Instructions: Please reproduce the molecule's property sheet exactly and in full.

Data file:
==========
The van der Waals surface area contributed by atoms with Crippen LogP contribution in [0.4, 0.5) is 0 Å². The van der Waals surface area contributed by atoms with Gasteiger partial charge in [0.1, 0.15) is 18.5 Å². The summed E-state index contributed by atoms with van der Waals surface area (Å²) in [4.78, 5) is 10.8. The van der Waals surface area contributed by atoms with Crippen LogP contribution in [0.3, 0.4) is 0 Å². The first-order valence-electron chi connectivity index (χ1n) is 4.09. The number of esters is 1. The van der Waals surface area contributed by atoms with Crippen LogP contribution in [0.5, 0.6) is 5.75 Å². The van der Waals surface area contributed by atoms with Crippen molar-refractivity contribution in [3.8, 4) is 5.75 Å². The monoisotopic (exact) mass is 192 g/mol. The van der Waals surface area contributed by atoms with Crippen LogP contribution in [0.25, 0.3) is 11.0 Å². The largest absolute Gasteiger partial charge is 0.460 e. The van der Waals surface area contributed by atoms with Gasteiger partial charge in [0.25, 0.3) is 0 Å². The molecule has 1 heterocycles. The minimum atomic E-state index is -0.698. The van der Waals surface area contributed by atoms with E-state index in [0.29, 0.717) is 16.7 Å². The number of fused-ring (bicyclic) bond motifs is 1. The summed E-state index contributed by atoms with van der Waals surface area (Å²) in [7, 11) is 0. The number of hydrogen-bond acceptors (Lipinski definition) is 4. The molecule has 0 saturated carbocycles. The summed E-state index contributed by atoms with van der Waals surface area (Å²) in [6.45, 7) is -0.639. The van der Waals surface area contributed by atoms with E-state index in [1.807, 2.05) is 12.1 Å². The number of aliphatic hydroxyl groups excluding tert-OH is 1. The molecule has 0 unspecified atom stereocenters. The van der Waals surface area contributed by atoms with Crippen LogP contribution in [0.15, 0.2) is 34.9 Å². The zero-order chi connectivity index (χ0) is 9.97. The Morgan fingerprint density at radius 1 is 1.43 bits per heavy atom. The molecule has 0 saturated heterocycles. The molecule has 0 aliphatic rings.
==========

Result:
The van der Waals surface area contributed by atoms with Crippen LogP contribution in [0.4, 0.5) is 0 Å². The van der Waals surface area contributed by atoms with Gasteiger partial charge in [0.1, 0.15) is 18.5 Å². The summed E-state index contributed by atoms with van der Waals surface area (Å²) in [4.78, 5) is 10.8. The van der Waals surface area contributed by atoms with Crippen LogP contribution in [0.3, 0.4) is 0 Å². The first-order valence-electron chi connectivity index (χ1n) is 4.09. The number of esters is 1. The van der Waals surface area contributed by atoms with Crippen LogP contribution in [0.5, 0.6) is 5.75 Å². The van der Waals surface area contributed by atoms with Crippen molar-refractivity contribution in [3.8, 4) is 5.75 Å². The monoisotopic (exact) mass is 192 g/mol. The van der Waals surface area contributed by atoms with Crippen LogP contribution in [0.25, 0.3) is 11.0 Å². The largest absolute Gasteiger partial charge is 0.460 e. The van der Waals surface area contributed by atoms with Gasteiger partial charge in [0.25, 0.3) is 0 Å². The molecule has 1 heterocycles. The minimum atomic E-state index is -0.698. The van der Waals surface area contributed by atoms with E-state index in [0.29, 0.717) is 16.7 Å². The number of fused-ring (bicyclic) bond motifs is 1. The summed E-state index contributed by atoms with van der Waals surface area (Å²) in [7, 11) is 0. The number of hydrogen-bond acceptors (Lipinski definition) is 4. The molecule has 0 saturated carbocycles. The summed E-state index contributed by atoms with van der Waals surface area (Å²) in [6.45, 7) is -0.639. The van der Waals surface area contributed by atoms with E-state index in [1.807, 2.05) is 12.1 Å². The number of aliphatic hydroxyl groups excluding tert-OH is 1. The molecule has 0 unspecified atom stereocenters. The van der Waals surface area contributed by atoms with Crippen LogP contribution in [0.15, 0.2) is 34.9 Å². The zero-order chi connectivity index (χ0) is 9.97. The Morgan fingerprint density at radius 1 is 1.43 bits per heavy atom. The molecule has 0 saturated heterocycles. The molecule has 0 aliphatic rings.